About the Event
Regulation, Markets, and Choice in Metropolitan Land Use
March 1, 2006
RFF First Wednesday Seminar
Smart growth, sprawl, and zoning are contentious, headline-making concerns in Washington, DC, and many other metropolitan areas. Is single-family residential zoning the outcome of, or a constraint on, a free market? Is sprawl undesirable? What role have development rights and other market-like approaches played in balancing land use and preservation - and are they panaceas for the future? Should land use be an exclusively local management issue? Our panelists will address the impacts of land use decisions, describe current research and policy recommendations, and offer perspectives on the future of land planning.
Video of this First Wednesday Seminar follows below.
Virginia McConnell, an RFF senior fellow, works on environmental issues related to air pollution and urban transportation. Her recent focus has been on the link between urban growth and the environment; specifically, she is evaluating policies to reduce vehicle pollution, programs to scrap old cars, inspection and maintenance programs, and emission taxes. She also studies the role of economic incentives to achieve more efficient urban growth. Also a professor of economics at the University of Maryland-Baltimore County, McConnell recently served on the National Academy of Sciences' Committee to Review the Effectiveness of Vehicle Emissions Inspection and Maintenance Programs, and has been a member of several U.S. Environmental Protection Agency advisory committees, including the Mobile Source Technical Review, a subcommittee of the Clean Air Act advisory committee. She holds a Ph.D. in economics from the University of Maryland.
Parris Glendening is president of Smart Growth Leadership Institute, a nationwide coalition of nearly 100 organizations promoting a better way to grow by protecting open space and farmland, revitalizing neighborhoods, keeping housing affordable, and making communities more livable. Glendening travels the country advising about the dangers of urban sprawl and its effect on our communities as well as recommending a range of solutions. Previously, Glendening spent eight years as governor of Maryland, where he made the environment, and especially smart growth, the heart of his legislative, administrative, and personal agenda. For his work on preserving open space and ending sprawl, Glendening has received commendations such as the Olmstead Award from the American Society of Landscape Architects. He holds a Ph.D. in political science from Florida State University.
Gerrit Knaap is executive director of the National Center for Smart Growth Research and Education and an economist and professor of urban studies and planning at the University of Maryland-College Park. His research interests include the economics and politics of land use planning, the efficacy of economic development instruments, and impacts of environmental policy. He is the author of more than 40 articles and is co-author, editor, or co-editor of five books: Land Market Monitoring for Smart Urban Growth; Environmental Program Evaluation; Spatial Development in Indonesia; The Regulated Landscape: Lessons on State Land Use Planning from Oregon; and Partnerships for Smart Growth: University-Community Collaboration for Better Public Places. He earned a B.S. from Willamette University, his M.S. and Ph.D. from the University of Oregon, and did post-doctoral work at the University of Wisconsin - Madison, all in economics.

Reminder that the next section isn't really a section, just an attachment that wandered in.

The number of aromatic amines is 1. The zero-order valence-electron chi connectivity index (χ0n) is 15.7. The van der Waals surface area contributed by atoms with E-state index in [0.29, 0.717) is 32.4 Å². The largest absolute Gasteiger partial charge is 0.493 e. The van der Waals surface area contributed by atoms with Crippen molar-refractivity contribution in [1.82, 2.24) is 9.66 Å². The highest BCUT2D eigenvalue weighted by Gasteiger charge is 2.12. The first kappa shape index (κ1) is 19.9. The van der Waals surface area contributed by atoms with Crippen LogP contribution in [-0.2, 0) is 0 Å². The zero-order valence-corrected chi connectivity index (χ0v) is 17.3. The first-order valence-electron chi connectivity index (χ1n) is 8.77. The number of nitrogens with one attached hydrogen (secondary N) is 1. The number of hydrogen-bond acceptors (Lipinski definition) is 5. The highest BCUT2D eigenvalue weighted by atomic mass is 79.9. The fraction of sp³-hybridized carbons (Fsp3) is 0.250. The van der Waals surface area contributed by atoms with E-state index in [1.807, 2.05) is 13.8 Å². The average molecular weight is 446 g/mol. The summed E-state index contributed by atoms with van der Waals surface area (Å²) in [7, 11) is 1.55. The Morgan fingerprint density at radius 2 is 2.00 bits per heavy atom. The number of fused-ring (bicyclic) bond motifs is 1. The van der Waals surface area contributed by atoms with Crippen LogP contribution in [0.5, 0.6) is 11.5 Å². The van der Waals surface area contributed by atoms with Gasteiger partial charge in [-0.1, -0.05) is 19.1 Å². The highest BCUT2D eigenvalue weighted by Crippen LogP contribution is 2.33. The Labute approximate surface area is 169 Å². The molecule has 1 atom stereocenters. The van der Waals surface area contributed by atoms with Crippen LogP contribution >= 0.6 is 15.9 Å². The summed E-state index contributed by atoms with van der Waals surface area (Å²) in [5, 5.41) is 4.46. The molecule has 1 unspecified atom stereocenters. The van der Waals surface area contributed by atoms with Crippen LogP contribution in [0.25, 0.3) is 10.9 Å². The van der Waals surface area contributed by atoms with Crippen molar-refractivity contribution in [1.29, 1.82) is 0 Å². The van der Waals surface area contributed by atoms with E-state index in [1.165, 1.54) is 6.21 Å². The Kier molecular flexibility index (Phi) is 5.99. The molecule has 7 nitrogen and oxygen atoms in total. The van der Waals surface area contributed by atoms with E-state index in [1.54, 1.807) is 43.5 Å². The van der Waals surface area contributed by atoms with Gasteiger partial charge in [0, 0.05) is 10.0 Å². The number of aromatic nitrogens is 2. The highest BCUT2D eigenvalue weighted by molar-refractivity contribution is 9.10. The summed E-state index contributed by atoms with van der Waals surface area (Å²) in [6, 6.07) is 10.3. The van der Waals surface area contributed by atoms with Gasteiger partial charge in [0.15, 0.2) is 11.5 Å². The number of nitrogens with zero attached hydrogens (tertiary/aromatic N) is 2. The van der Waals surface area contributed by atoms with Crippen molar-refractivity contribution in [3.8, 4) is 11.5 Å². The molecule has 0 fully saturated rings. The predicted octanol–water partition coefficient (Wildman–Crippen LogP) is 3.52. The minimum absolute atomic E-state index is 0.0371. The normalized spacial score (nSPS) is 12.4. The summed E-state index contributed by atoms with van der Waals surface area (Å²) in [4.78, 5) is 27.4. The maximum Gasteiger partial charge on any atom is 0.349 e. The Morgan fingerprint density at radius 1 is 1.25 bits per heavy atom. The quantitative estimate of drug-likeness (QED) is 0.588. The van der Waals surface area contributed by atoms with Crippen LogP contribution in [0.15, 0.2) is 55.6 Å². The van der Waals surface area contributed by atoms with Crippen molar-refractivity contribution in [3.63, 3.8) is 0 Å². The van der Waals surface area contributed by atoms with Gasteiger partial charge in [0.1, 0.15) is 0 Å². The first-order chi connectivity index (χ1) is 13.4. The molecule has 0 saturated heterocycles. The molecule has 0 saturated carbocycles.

Jonathan Levine is associate professor and chair of the Urban and Regional Planning Program at the University of Michigan. He is the author of Zoned Out: Regulation, Markets, and Choices in Transportation and Metropolitan Land Use, recently published by RFF Press. His teaching and research are in the areas of transportation and land use, public economics in planning, and interaction of markets and regulation in urban development. He holds an M.S. in transportation engineering and an M.C.P. and Ph.D. in city and regional planning, all from the University of California-Berkeley.
Margaret Walls is a resident scholar at RFF. She conducts research and policy analysis on issues related to land use, transportation, air pollution, and waste and recycling. In the land use area, she has published articles that analyze the efficacy of transferable development rights (TDR) programs and examine the impact of zoning on suburban land use outcomes. She has also modeled household vehicle ownership and use and has addressed the cost-effectiveness of various instruments for reducing pollution from motor vehicles. Currently, Walls is documenting the design, implementation, and outcomes from several TDR programs in the United States. Her work has been published in the Journal of Public Economics, National Tax Journal, and Journal of Environmental Economics and Management, among others. She is also the author of 10 book chapters. She has a Ph.D. in economics from the University of California-Santa Barbara.
Panel Question & Answer